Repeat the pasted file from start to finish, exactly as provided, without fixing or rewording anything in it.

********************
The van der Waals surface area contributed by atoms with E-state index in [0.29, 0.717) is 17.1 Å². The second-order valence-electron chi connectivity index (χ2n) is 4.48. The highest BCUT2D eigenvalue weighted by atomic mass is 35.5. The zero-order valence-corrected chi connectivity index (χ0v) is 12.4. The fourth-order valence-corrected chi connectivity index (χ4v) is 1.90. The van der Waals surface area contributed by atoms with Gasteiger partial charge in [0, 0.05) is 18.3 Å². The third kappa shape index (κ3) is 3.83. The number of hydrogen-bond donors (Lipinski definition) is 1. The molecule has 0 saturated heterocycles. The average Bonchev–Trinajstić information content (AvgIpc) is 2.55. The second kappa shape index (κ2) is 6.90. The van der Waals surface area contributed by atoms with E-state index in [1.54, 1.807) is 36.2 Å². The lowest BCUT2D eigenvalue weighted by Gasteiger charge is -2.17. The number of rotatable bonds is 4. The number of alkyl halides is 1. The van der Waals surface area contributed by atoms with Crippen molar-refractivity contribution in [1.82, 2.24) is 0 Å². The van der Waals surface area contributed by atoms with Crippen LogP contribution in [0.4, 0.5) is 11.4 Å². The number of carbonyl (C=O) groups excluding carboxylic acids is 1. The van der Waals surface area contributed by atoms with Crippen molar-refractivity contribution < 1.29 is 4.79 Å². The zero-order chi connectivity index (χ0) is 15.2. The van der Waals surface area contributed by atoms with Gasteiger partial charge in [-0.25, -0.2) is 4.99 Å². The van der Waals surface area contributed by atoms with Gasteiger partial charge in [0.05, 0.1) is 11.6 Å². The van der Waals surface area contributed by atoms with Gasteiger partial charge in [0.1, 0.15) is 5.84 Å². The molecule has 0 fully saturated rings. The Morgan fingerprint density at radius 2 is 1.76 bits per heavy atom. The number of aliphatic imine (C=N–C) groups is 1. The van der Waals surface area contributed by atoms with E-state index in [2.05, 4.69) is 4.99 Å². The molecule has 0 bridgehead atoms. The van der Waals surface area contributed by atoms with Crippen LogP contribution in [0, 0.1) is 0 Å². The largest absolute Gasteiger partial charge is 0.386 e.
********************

The van der Waals surface area contributed by atoms with E-state index in [0.29, 0.717) is 17.1 Å². The second-order valence-electron chi connectivity index (χ2n) is 4.48. The highest BCUT2D eigenvalue weighted by atomic mass is 35.5. The zero-order valence-corrected chi connectivity index (χ0v) is 12.4. The fourth-order valence-corrected chi connectivity index (χ4v) is 1.90. The van der Waals surface area contributed by atoms with Gasteiger partial charge in [0, 0.05) is 18.3 Å². The third kappa shape index (κ3) is 3.83. The number of hydrogen-bond donors (Lipinski definition) is 1. The molecule has 0 saturated heterocycles. The average Bonchev–Trinajstić information content (AvgIpc) is 2.55. The second kappa shape index (κ2) is 6.90. The van der Waals surface area contributed by atoms with E-state index in [1.54, 1.807) is 36.2 Å². The lowest BCUT2D eigenvalue weighted by Gasteiger charge is -2.17. The number of rotatable bonds is 4. The number of alkyl halides is 1. The van der Waals surface area contributed by atoms with Crippen molar-refractivity contribution in [1.82, 2.24) is 0 Å². The van der Waals surface area contributed by atoms with Crippen LogP contribution in [0.4, 0.5) is 11.4 Å². The number of carbonyl (C=O) groups excluding carboxylic acids is 1. The van der Waals surface area contributed by atoms with Crippen molar-refractivity contribution < 1.29 is 4.79 Å². The zero-order chi connectivity index (χ0) is 15.2. The van der Waals surface area contributed by atoms with Gasteiger partial charge in [-0.25, -0.2) is 4.99 Å². The van der Waals surface area contributed by atoms with Gasteiger partial charge in [0.05, 0.1) is 11.6 Å². The van der Waals surface area contributed by atoms with Gasteiger partial charge in [0.1, 0.15) is 5.84 Å². The molecule has 0 fully saturated rings. The Morgan fingerprint density at radius 2 is 1.76 bits per heavy atom. The number of aliphatic imine (C=N–C) groups is 1. The van der Waals surface area contributed by atoms with E-state index in [2.05, 4.69) is 4.99 Å². The molecule has 0 bridgehead atoms. The van der Waals surface area contributed by atoms with Crippen LogP contribution in [0, 0.1) is 0 Å². The largest absolute Gasteiger partial charge is 0.386 e.